Discover how Faksimile Verlag – one of the most famous publishing house – produced their illuminated manuscript facsimiles.
It all begins with a book.
Not a common book but an original work of art in book form which is unique in the world. An illustrated manuscript as a picture gallery, alongside with painted miniatures and a beautifully written text.
Only the facsimile production process enables us to make it accessible to the public. It alone provides the means for walking through an irreplaceable medieval work of art and enjoying at leisure page after page of its luxurious uniqueness.
We at Faksimile Verlag have developed costly and time-consuming technical production processes allowing perfect reproduction – valuable editions as true images of the original.
The first step in the production process involves collating all of the image data from each single page of the manuscript. Up to just a few years ago this process took place by taking the manuscript out of its binding, in order to be able to photograph it.
The restoration division of the manuscripts collections at the University Library of Graz, Austria, spent many years developing a ‘camera table’: this technology, which Faksimile Verlag sponsored significantly, enables sensitive book materials to be digitalized without taking them apart. The original is opened up to a maximum of 90 degrees thus enabling the manuscript to be protected to the maximum.
The Most up-to-date Technology – Perfect Replicas of Irreplaceable Originals
As soon as the data capture process is complete, the data is checked and corrected according to the principles of the colour theory. The press proofs of all folios which follow this checking process then serve as the basis for the first colour comparison with the original.
After much checking and correcting, and not until all of the colours exactly match those of the original, is the printing process allowed to begin, which is closely monitored and under continuous quality control. Both the press proofs and the actual facsimile itself are printed on high quality acid-free and non-ageing paper.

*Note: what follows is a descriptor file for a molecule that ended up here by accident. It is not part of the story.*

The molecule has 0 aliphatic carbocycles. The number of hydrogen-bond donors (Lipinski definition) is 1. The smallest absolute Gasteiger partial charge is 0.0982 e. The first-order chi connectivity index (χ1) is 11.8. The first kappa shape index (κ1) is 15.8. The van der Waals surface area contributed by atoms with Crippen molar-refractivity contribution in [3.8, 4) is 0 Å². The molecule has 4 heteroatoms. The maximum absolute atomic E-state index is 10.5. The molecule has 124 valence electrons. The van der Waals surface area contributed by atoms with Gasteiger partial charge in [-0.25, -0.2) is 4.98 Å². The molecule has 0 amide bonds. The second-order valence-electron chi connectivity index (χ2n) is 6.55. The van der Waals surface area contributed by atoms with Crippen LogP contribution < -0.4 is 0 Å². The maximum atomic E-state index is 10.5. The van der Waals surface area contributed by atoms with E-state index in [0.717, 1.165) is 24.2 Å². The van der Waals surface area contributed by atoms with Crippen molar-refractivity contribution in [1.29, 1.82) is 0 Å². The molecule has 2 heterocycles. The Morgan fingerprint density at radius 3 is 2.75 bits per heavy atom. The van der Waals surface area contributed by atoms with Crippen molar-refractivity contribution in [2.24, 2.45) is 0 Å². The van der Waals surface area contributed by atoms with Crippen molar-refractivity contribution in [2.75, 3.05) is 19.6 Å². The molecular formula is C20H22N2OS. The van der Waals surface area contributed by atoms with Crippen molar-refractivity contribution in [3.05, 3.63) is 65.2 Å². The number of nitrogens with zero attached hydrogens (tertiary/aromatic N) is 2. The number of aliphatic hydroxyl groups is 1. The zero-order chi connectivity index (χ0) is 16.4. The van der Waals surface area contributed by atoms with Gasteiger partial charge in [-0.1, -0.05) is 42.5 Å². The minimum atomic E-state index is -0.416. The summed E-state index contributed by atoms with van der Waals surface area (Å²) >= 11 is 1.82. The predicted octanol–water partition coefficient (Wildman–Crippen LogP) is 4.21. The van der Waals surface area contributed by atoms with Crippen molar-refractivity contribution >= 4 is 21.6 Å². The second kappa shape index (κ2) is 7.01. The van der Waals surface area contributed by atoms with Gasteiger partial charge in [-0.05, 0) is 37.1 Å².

One of the major challenges is posed by the reproduction of metallic colours such as gold and silver.
These do not only lend a particular charm to the grandiose works of art, but are often indeed of decisive importance with regards to the content of the manuscript as a whole. The digital image data collation recognizes these metallic colours as part of the normal colour spectrum: the gold, depending on the reflection, from yellow to green and brown, even black; the silver from white and blue to yellow, depending on the process of oxidation.
The metallic colours have to be recreated on the computer screen in order to be able to make the printing plates for the gilding of each individual folio of the manuscript. This is an immense amount of work and can only be carried out by experienced specialists.
There are varying methods of applying the gold or silver, depending on the original. A final process of simulating the patina reflects the contemporary look and feel of the work and depicts the ageing process the metallic colours have undergone.
In each facsimile edition the original edge trimmings of every double folio are copied, indeed even the holes which are in the original parchment leaves are simulated: these processes involve extra stages of work and in turn enable an authentic experience of the manuscript.
The reproduced quires are gathered using methods of traditional craftsmanship and stitched by hand. The book block is bound in genuine leather which is previously trimmed at the edges.
Both the front and back covers and even the edges are stamped with gold foil, just like the original.
In order to guarantee the exclusivity of each facsimile edition, every copy of a limited edition is painstakingly numbered by hand: a time-consuming task to say the least.
Each facsimile constitutes a newly created work of art and thus medieval masterpieces of book illumination are able to live on as masterpieces of the art of facsimile reproduction.